#SixForSunday · 2019 · tags

#SixForSunday – 7th June 2020 – Recommend some LGBT books

This Sunday tag is created and run by Steph over at A Little But A Lot. There are some very interesting and fun prompts coming up this autumn so check it out. Today’s topic is to recommend some LGBT books.

Let’s dive into the list of my 6 most recommended LGBT books.

Julian is a Mermaid by Jessica Love

This is a picture book and it made me cry!! I don’t cry easily, but it just hits the right spot. Just right there.

Synopsis:

In an exuberant picture book, a glimpse of costumed mermaids leaves one boy flooded with wonder and ready to dazzle the world.

While riding the subway home from the pool with his abuela one day, Julián notices three women spectacularly dressed up. Their hair billows in brilliant hues, their dresses end in fishtails, and their joy fills the train car. When Julián gets home, daydreaming of the magic he’s seen, all he can think about is dressing up just like the ladies in his own fabulous mermaid costume: a periwinkle curtain for his tail, the fronds of a potted fern for his headdress. But what will Abuela think about the mess he makes—and even more importantly, what will she think about how Julián sees himself? Mesmerizing and full of heart, Jessica Love’s author-illustrator debut is a jubilant picture of self-love and a radiant celebration of individuality.

The Well of Lonliness by Radclyff Hall

A lesbian classic!

But its so much more. It’s a story of strong women. A story of society moving from horse and cart to cars. About women during the first world war, on the front lines! It’s a story about Paris during the interwar period. It’s a social history with a melancholy love story on top. It’s a semi-autobiography of the author and was banned before published in 1928 after an obscure trail. Radclyff Hall almost ended up in jail over the gay content and almost ended up the same way as Oscar Wild.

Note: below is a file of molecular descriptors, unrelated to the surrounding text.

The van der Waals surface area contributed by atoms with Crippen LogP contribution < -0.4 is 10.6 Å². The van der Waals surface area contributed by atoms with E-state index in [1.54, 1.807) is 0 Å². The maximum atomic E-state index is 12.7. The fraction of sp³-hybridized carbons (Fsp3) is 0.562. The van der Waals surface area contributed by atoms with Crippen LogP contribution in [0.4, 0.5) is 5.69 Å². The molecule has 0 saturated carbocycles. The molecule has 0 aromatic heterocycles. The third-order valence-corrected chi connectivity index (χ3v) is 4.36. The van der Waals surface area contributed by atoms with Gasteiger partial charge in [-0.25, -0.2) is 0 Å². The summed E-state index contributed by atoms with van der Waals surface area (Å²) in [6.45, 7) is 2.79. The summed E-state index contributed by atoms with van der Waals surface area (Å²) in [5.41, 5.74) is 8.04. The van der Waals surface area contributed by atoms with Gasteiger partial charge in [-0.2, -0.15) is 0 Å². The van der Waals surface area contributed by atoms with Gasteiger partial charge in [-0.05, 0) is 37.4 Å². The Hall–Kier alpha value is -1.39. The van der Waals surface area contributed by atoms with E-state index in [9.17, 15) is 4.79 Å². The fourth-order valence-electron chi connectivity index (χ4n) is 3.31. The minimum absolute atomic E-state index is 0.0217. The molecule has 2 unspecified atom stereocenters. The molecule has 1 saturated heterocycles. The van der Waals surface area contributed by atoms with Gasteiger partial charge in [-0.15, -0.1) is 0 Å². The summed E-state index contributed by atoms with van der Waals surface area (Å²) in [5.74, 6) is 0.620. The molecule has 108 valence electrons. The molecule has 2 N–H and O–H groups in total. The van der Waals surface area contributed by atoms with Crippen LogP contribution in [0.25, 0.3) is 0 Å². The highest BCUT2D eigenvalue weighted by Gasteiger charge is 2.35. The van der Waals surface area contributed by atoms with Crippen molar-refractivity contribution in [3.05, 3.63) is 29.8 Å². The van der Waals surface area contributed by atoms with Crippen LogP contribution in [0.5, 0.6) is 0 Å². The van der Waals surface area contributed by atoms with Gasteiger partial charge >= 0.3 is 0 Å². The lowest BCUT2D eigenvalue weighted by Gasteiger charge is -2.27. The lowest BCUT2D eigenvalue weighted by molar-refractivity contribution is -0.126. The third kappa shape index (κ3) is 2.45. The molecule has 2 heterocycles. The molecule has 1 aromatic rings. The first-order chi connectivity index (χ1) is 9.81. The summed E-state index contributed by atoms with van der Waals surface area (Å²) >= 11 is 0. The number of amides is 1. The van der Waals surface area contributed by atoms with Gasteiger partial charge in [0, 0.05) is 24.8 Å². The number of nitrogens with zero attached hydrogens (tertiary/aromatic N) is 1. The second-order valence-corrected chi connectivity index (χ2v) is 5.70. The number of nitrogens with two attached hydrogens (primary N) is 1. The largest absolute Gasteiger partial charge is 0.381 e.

BTW, this book is almost going out of print due to people not knowing about it! Read it!!

Synopsis:

New to Penguin Modern Classics, the seminal work of gay literature that sparked an infamous legal trial for obscenity and went on to become a bestseller. The Well of Loneliness tells the story of tomboyish Stephen (yes, she is a woman), who hunts, wears trousers and cuts her hair short – and who gradually comes to realise that she is attracted to women. Charting her romantic and professional adventures during the First World War and beyond, the novel provoked a furore on first publication in 1928 for its lesbian heroine and led to a notorious legal trial for obscenity. Hall herself, however, saw the book as a pioneer work and today it is recognised as a landmark work of gay fiction. This Penguin edition includes a new introduction by Maureen Duffy.

‘The archetypal lesbian novel’ – Times Literary Supplement

‘One of the first and most influential contributions of gay and lesbian literature’ – New Statesman

Radclyffe Hall was born in 1880. After an unhappy childhood, she inherited her father’s estate and from then on was free to travel and live as she chose. She fell in love and lived with an older woman before settling down with Una Troubridge, a married sculptor. Hall wrote many books but is best known for The Well of Loneliness, first published in 1928. She died in 1943 and is buried in Highgate Cemetery in London.